Latin Increases Tuition by 3.9%

Latin recently announced a 3.9% increase in tuition for the 2021-22 school year. Given that the pandemic has caused financial pressures on many families and has resulted in limited in-person learning, some might ask: Why did Latin increase tuition for the next school year?

The high cost of tuition at private high schools and colleges has become a national focus during the pandemic. In October, Bloomberg reported that parents at The Dalton School in New York City were up in arms over the school’s $54,180 tuition for online classes, demanding that students return to in-person learning. (Tuition for Latin’s Upper School this year is $39,585.)

Colleges across the country are under similar pressure. While MarketWatch reported last fall that many colleges with large endowments were moving forward with planned tuition increases this school year, some colleges have since announced tuition discounts of 10% to 30% for the spring 2021 semester.

Meanwhile, some Latin parents have vocalized reactions to the tuition increase. Nancy Dwyer, president of Latin’s Parent Association, said, “Parents have reached out to discuss this increase. These are fruitful discussions, as I’m able to reiterate the reasons behind the increase and share some of the financial challenges the school has faced this year.”

The email announcing the 3.9% tuition increase noted that Latin is projecting over $2.2 million in pandemic-related expenses this school year, and is budgeting $1 million in related expenses for 2021-22. As a result, the school expects to operate at a deficit both this year and next.

In an interview with The Forum, Chair of the Board of Trustees David Koo provided an explanation of the process and the numbers supporting the Board’s decision to increase tuition. “The process the Board conducted in deciding the tuition increase for fiscal year 2021-22 is the same process we conduct annually,” he said.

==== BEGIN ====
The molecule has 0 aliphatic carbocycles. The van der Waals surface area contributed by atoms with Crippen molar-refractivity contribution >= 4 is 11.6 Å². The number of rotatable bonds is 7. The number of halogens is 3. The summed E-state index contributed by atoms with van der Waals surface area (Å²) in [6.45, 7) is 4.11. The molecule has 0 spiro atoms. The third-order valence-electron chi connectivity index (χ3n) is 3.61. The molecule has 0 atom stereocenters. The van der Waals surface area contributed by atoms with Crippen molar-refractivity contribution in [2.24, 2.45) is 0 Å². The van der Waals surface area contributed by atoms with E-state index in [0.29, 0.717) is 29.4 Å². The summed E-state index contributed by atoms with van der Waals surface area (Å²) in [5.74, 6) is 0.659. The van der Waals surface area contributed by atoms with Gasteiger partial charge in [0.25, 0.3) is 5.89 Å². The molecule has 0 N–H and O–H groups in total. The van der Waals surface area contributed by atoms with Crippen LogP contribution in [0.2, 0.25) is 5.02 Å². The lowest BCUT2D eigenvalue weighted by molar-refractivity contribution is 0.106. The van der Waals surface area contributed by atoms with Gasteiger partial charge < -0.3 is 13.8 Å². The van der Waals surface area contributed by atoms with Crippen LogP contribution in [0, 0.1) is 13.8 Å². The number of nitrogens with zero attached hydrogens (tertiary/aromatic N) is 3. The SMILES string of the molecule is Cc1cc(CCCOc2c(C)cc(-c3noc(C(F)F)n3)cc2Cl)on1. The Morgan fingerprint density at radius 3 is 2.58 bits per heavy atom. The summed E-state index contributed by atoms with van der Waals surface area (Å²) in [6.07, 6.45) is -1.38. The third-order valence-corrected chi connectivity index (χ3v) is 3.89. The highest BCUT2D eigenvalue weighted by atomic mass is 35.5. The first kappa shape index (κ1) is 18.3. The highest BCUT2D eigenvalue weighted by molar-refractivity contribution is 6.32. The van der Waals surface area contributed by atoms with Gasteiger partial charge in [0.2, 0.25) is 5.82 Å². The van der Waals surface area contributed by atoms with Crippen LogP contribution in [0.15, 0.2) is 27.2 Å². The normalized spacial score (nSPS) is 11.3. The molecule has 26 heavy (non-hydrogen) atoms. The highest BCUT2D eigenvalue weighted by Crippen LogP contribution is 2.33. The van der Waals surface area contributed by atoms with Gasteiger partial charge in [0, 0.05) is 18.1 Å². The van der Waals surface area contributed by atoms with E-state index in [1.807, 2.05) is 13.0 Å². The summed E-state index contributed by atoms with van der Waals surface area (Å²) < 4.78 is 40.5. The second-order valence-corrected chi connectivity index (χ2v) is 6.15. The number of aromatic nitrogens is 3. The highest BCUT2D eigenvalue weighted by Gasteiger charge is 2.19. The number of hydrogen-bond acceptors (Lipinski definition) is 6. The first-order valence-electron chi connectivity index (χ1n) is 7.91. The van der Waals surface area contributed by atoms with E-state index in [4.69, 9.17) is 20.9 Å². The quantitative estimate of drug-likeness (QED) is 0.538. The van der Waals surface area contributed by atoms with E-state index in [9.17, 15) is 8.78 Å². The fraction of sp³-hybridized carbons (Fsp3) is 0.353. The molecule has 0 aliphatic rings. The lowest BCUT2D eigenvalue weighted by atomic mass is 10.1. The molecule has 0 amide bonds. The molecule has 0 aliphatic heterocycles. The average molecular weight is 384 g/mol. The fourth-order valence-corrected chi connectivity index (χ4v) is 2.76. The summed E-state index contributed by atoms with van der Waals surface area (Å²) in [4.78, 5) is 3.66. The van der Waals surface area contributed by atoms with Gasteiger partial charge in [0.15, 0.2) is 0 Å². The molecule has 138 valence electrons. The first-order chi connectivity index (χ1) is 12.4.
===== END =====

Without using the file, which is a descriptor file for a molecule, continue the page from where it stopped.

To make an informed decision each year, Koo said, “The Finance Committee and Board evaluate a significant amount of information including historical tuition levels, trends at Latin, and local leading peer private schools as well as those at national independent schools in our peer group.”

In terms of the numbers, Koo explained that tuition generally makes up approximately 80% of the school’s revenue, while annual fundraising is about 8%, and endowment payout, investment income, and long-term gifts are another 10%. So, he said, “Tuition alone falls short significantly of paying the cost of a Latin education.”

Latin’s 2019-2020 fiscal year—which, of course, was far from a “general” year—actually saw a higher dependence on tuition, according to the school’s annual report. Tuition made up $42.048 million of Latin’s $46.851 million in total revenue, or about 89.75%.

Mr. Koo continued, “Latin’s wonderful and committed faculty and staff are the largest expense of the school, representing about two-thirds of total costs. We seek to attract, retain, and compensate great talent at competitive levels, which we also benchmark. Annual raises to our people are in line with annual tuition increases.”

Mr. Koo explained that the millions of dollars in projected COVID-related expenditures were actually not a significant factor in the tuition increase. This year, like every year, the driving force that increases tuition is salary increases. Inflation currently plays a minor role in salary increases, as the rate of inflation in the U.S. is currently only 1.4%, making the tuition increase more than double the rate of inflation this year.

When asked what comprises the $2.2 million in pandemic expenses and how that relates to tuition, Mr. Koo responded, “The biggest component of the increased [COVID-related] cost is related to people, and Latin’s faculty and staff.” For example, he said, additional proctors and staff had to be hired to assist in the remote setting.

Regarding all COVID-related expenses, Mr. Koo said, “That cost will result in us running at a loss this year. And we aren’t charging families for that. For next year, the tuition increase is the same as it was last year. And next year we will also operate at a loss. We are trying to take a long-term, balanced view on tuition.” Mr. Koo continued, “We know that for many families, it’s a tough year. We are empathetic to that, but we also need to be balanced. We need to take care of our faculty and staff.” He added, “We are fortunate to have cash reserves to help us get through these difficult years, and our tuition increase is not covering our higher costs this year or next.”